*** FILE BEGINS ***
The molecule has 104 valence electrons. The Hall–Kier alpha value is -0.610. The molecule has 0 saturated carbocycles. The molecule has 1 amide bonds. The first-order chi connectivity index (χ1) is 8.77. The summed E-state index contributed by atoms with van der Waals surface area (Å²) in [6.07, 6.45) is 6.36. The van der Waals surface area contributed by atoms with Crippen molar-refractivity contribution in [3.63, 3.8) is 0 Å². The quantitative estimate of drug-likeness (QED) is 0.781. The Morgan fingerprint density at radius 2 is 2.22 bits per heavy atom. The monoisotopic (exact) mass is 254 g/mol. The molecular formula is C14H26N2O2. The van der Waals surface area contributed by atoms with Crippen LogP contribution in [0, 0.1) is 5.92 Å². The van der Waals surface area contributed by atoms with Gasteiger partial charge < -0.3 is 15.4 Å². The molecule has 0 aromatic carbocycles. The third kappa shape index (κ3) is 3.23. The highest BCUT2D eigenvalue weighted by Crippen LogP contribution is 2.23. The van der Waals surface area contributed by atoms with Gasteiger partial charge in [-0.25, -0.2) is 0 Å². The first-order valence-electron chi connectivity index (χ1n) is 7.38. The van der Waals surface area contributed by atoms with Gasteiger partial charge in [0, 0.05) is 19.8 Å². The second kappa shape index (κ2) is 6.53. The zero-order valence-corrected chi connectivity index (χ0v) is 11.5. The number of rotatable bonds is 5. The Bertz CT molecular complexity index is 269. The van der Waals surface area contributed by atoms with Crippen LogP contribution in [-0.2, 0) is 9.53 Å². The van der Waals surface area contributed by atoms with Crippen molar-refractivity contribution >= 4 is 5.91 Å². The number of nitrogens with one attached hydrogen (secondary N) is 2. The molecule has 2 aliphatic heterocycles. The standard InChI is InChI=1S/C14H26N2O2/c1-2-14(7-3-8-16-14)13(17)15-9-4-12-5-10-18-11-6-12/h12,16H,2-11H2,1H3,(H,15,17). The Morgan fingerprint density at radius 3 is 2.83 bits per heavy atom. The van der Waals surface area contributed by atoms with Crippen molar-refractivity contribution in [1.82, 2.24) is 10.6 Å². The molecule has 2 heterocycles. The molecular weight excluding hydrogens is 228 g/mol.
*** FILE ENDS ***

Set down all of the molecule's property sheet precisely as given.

The molecule has 104 valence electrons. The Hall–Kier alpha value is -0.610. The molecule has 0 saturated carbocycles. The molecule has 1 amide bonds. The first-order chi connectivity index (χ1) is 8.77. The summed E-state index contributed by atoms with van der Waals surface area (Å²) in [6.07, 6.45) is 6.36. The van der Waals surface area contributed by atoms with Crippen molar-refractivity contribution in [3.63, 3.8) is 0 Å². The quantitative estimate of drug-likeness (QED) is 0.781. The Morgan fingerprint density at radius 2 is 2.22 bits per heavy atom. The monoisotopic (exact) mass is 254 g/mol. The molecular formula is C14H26N2O2. The van der Waals surface area contributed by atoms with Crippen LogP contribution in [0, 0.1) is 5.92 Å². The van der Waals surface area contributed by atoms with Gasteiger partial charge < -0.3 is 15.4 Å². The molecule has 0 aromatic carbocycles. The third kappa shape index (κ3) is 3.23. The highest BCUT2D eigenvalue weighted by Crippen LogP contribution is 2.23. The van der Waals surface area contributed by atoms with Gasteiger partial charge in [-0.25, -0.2) is 0 Å². The first-order valence-electron chi connectivity index (χ1n) is 7.38. The van der Waals surface area contributed by atoms with Gasteiger partial charge in [0, 0.05) is 19.8 Å². The second kappa shape index (κ2) is 6.53. The zero-order valence-corrected chi connectivity index (χ0v) is 11.5. The number of rotatable bonds is 5. The Bertz CT molecular complexity index is 269. The van der Waals surface area contributed by atoms with Crippen LogP contribution in [-0.2, 0) is 9.53 Å². The van der Waals surface area contributed by atoms with Crippen molar-refractivity contribution >= 4 is 5.91 Å². The number of nitrogens with one attached hydrogen (secondary N) is 2. The molecule has 2 aliphatic heterocycles. The standard InChI is InChI=1S/C14H26N2O2/c1-2-14(7-3-8-16-14)13(17)15-9-4-12-5-10-18-11-6-12/h12,16H,2-11H2,1H3,(H,15,17). The Morgan fingerprint density at radius 3 is 2.83 bits per heavy atom. The van der Waals surface area contributed by atoms with Crippen molar-refractivity contribution in [1.82, 2.24) is 10.6 Å². The molecule has 2 heterocycles. The molecular weight excluding hydrogens is 228 g/mol.